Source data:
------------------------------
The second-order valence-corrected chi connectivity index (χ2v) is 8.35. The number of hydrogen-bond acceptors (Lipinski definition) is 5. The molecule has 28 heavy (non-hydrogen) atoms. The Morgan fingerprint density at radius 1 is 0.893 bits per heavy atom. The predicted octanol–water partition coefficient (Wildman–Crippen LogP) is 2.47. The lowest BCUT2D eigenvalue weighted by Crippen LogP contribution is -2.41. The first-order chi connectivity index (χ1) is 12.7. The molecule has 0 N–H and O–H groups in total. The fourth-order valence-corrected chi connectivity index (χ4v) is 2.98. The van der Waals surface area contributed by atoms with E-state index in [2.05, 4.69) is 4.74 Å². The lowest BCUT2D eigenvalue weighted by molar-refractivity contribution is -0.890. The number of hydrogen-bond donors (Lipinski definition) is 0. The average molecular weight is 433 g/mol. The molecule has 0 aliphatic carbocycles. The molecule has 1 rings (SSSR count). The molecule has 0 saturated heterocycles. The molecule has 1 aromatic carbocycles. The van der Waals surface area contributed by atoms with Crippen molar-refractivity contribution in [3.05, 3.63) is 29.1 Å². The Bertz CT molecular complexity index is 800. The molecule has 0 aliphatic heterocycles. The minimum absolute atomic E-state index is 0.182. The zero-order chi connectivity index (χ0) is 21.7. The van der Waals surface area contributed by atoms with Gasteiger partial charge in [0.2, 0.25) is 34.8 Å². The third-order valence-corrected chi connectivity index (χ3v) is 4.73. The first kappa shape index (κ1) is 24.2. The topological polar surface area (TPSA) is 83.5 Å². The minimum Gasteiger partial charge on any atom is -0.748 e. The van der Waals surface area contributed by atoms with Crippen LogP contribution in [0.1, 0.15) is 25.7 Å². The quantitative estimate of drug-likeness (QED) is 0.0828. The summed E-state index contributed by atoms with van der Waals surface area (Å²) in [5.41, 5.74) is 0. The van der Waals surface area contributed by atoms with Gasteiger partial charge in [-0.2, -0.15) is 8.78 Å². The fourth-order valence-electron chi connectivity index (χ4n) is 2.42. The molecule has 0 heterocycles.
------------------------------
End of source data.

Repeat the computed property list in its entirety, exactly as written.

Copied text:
The second-order valence-corrected chi connectivity index (χ2v) is 8.35. The number of hydrogen-bond acceptors (Lipinski definition) is 5. The molecule has 28 heavy (non-hydrogen) atoms. The Morgan fingerprint density at radius 1 is 0.893 bits per heavy atom. The predicted octanol–water partition coefficient (Wildman–Crippen LogP) is 2.47. The lowest BCUT2D eigenvalue weighted by Crippen LogP contribution is -2.41. The first-order chi connectivity index (χ1) is 12.7. The molecule has 0 N–H and O–H groups in total. The fourth-order valence-corrected chi connectivity index (χ4v) is 2.98. The van der Waals surface area contributed by atoms with E-state index in [2.05, 4.69) is 4.74 Å². The lowest BCUT2D eigenvalue weighted by molar-refractivity contribution is -0.890. The number of hydrogen-bond donors (Lipinski definition) is 0. The average molecular weight is 433 g/mol. The molecule has 0 aliphatic carbocycles. The molecule has 1 rings (SSSR count). The molecule has 0 saturated heterocycles. The molecule has 1 aromatic carbocycles. The van der Waals surface area contributed by atoms with Crippen molar-refractivity contribution in [3.05, 3.63) is 29.1 Å². The Bertz CT molecular complexity index is 800. The molecule has 0 aliphatic heterocycles. The minimum absolute atomic E-state index is 0.182. The zero-order chi connectivity index (χ0) is 21.7. The van der Waals surface area contributed by atoms with Gasteiger partial charge in [0.2, 0.25) is 34.8 Å². The third-order valence-corrected chi connectivity index (χ3v) is 4.73. The first kappa shape index (κ1) is 24.2. The topological polar surface area (TPSA) is 83.5 Å². The minimum Gasteiger partial charge on any atom is -0.748 e. The van der Waals surface area contributed by atoms with Crippen LogP contribution in [0.1, 0.15) is 25.7 Å². The quantitative estimate of drug-likeness (QED) is 0.0828. The summed E-state index contributed by atoms with van der Waals surface area (Å²) in [5.41, 5.74) is 0. The van der Waals surface area contributed by atoms with Gasteiger partial charge in [-0.2, -0.15) is 8.78 Å². The fourth-order valence-electron chi connectivity index (χ4n) is 2.42. The molecule has 0 heterocycles.